A small, locally owned bakery in Boise, Idaho, faced a lawsuit from grocery store chain Albertsons, but the franchise cancelled its suit after the community stepped in to support Granny C’s bakery.
In fact, the support was so overwhelming that Granny C’s had to close early on Wednesday. The business was completely sold out within hours, according to KGW-TV.
Now, the controversy is over, as KGW reported that Albertsons had dropped its lawsuit.
The rift between the two businesses arose when Albertsons, which operates a store in the same shopping center as Granny C’s, expressed concerns over illegal competition.
The lawsuit claimed that the bakery was violating the covenant code and restrictions that determine what kind of businesses are allowed in the shopping center.
The CC&R states:
“No portion of the Shopping Center other than the Leased Premises shall be used as a supermarket (which shall be defined as any store or department containing at least 5,000 square feet of floor area, including aisle space and storage, primarily devoted to the retail sale of food for off-premises consumption); as a bakery or delicatessen; for the sale of fresh or frozen meat, fish, poultry or produce for off-premises consumption; or for the sale of alcoholic beverages for off-premises consumption.”
The relevant portion, according to Albertsons, was the clause regarding bakeries and delicatessens.
Granny C’s fought back, and owner Brad DeBoer was adamant that he had not violated his lease. In his letter of intent, he explicitly mentioned that he would be operating a bakery and listed specific items that he would sell.
DeBoer’s lease did not have the same restrictions that the CC&R did. Instead, the lease stated that “no supermarket exceeding 5,000 [square feet] that includes a bakery” can open in the shopping center.
The lease made no mention of a smaller, independent bakery.
The case hinged almost entirely on the semicolon between the clause about store size and prohibited uses. Was the bakery clause a continuation of the supermarket rule, or was it a separate rule prohibiting a different type of store altogether?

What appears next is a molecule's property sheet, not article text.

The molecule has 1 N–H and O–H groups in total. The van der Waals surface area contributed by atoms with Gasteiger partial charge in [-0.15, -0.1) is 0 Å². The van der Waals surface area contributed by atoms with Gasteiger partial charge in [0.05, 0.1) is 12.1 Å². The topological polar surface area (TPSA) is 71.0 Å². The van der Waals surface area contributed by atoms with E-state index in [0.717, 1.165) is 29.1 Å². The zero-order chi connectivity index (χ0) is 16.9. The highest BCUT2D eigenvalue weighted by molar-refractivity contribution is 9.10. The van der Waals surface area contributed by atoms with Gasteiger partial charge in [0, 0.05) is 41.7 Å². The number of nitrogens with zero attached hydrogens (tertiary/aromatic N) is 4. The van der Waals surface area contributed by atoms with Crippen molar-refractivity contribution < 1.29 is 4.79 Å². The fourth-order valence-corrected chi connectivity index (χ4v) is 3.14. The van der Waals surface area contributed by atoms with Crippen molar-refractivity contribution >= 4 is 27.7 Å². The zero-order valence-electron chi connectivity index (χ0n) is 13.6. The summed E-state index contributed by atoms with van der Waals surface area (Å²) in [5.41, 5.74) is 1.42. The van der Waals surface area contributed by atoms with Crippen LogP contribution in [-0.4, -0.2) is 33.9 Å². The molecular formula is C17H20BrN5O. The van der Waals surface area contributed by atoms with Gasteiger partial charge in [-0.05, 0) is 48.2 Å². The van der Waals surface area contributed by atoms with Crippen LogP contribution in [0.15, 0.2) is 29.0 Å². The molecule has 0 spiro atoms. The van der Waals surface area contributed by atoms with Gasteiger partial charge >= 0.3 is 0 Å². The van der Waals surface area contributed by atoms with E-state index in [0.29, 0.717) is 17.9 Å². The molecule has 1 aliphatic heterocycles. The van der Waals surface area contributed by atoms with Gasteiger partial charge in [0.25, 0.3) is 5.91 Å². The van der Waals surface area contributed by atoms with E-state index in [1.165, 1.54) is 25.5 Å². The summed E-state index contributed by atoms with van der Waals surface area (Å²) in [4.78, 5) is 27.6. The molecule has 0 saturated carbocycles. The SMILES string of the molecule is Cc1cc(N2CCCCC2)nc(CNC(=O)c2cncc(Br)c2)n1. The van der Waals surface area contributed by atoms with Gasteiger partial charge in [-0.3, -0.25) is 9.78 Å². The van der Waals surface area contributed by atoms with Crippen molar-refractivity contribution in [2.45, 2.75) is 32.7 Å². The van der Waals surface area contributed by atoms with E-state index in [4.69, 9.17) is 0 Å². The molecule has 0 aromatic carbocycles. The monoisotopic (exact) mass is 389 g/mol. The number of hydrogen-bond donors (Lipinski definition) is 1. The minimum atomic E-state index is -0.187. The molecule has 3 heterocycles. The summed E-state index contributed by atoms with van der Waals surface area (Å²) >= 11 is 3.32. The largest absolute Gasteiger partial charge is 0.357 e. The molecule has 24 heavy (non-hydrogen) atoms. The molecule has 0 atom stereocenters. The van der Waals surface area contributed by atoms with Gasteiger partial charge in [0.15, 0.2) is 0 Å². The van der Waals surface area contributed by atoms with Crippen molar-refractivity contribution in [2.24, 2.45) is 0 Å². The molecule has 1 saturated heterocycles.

Albertsons’ interpretation differed from that of the landlord, and representatives made that clear in their statement on the matter.
“Albertsons Companies operates grocery stores with other small businesses and tenants in shopping centers locally and around the country, and we recognize how these businesses can help communities thrive,” the company statement read.
“That isn’t what this issue is about. Typically, shopping center businesses have mutual interests, and all can benefit from their neighbors, and our team works hard to ensure we are a good neighbor. All shopping centers are governed by defined covenants — similar to a homeowners or neighborhood association — to protect the value of the respective businesses.
“This is for everyone’s benefit. In this instance, Albertsons seeks to address its landlord’s failure to follow the agreed-upon restrictions. Prior to filing suit, we notified the landlord of our concerns, and the landlord failed to adequately respond. Our objective here is to fairly resolve the situation to the mutual satisfaction of everyone, which is consistent with our business practices.”
Despite Albertsons’ insistence that the lawsuit has nothing to do with Granny C’s specifically, the community came out in droves to support the small business, buying almost everything in the store.
Within just a few hours, the bakery was almost completely cleaned out. DeBoer could hardly contain his emotion when he described what the gesture meant to him and his business.
Granny C’s Bakery is closed today. The owner tells me the support has been overwhelming today following our story on Albertsons suing the bakery and a nearby Growler store. The bakery sold out of nearly everything today and will re-open tomorrow at 6am. pic.twitter.com/g0PeULWhHs
— Joey Prechtl (@JoeyP_News) August 7, 2019
“There is no way that I could not say thank you,” he said. “There has been a huge outpouring, from the community. The amount of appreciation showed for our business has been immense.”
He also added that the continued existence of Granny C’s could hang on the result of the lawsuit.
“I don’t see a way out for us — it’s here or bust,” he lamented before Albertsons dropped its suit.
Luckily for DeBoer, he didn’t have to find out if Granny C’s would survive. Instead, he can rest in the knowledge that the people of Boise support his bakery.
This case demonstrated just how much small businesses mean to the community at large, and what the community means to small businesses.
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